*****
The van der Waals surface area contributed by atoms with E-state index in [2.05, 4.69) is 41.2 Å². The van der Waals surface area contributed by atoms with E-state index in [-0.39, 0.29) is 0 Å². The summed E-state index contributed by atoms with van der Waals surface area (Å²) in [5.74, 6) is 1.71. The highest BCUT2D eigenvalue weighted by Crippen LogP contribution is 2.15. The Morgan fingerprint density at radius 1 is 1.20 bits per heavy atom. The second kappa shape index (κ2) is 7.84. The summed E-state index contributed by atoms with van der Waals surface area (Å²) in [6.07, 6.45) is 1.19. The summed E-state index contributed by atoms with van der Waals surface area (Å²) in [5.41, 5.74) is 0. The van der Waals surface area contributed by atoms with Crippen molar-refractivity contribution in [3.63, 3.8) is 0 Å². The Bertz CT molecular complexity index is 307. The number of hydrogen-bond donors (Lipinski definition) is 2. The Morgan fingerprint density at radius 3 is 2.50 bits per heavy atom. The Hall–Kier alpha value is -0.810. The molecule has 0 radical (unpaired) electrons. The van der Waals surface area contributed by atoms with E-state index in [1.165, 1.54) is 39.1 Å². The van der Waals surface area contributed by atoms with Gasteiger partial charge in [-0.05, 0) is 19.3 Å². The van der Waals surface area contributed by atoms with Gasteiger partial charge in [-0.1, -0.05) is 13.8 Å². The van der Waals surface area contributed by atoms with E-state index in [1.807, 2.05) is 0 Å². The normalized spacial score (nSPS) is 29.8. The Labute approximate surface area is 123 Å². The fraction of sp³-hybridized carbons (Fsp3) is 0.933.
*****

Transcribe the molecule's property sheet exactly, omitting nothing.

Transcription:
The van der Waals surface area contributed by atoms with E-state index in [2.05, 4.69) is 41.2 Å². The van der Waals surface area contributed by atoms with E-state index in [-0.39, 0.29) is 0 Å². The summed E-state index contributed by atoms with van der Waals surface area (Å²) in [5.74, 6) is 1.71. The highest BCUT2D eigenvalue weighted by Crippen LogP contribution is 2.15. The Morgan fingerprint density at radius 1 is 1.20 bits per heavy atom. The second kappa shape index (κ2) is 7.84. The summed E-state index contributed by atoms with van der Waals surface area (Å²) in [6.07, 6.45) is 1.19. The summed E-state index contributed by atoms with van der Waals surface area (Å²) in [5.41, 5.74) is 0. The van der Waals surface area contributed by atoms with Crippen molar-refractivity contribution in [3.63, 3.8) is 0 Å². The Bertz CT molecular complexity index is 307. The number of hydrogen-bond donors (Lipinski definition) is 2. The Morgan fingerprint density at radius 3 is 2.50 bits per heavy atom. The Hall–Kier alpha value is -0.810. The molecule has 0 radical (unpaired) electrons. The van der Waals surface area contributed by atoms with E-state index in [1.165, 1.54) is 39.1 Å². The van der Waals surface area contributed by atoms with Gasteiger partial charge in [-0.05, 0) is 19.3 Å². The van der Waals surface area contributed by atoms with Gasteiger partial charge in [-0.1, -0.05) is 13.8 Å². The van der Waals surface area contributed by atoms with E-state index in [1.807, 2.05) is 0 Å². The normalized spacial score (nSPS) is 29.8. The Labute approximate surface area is 123 Å². The fraction of sp³-hybridized carbons (Fsp3) is 0.933.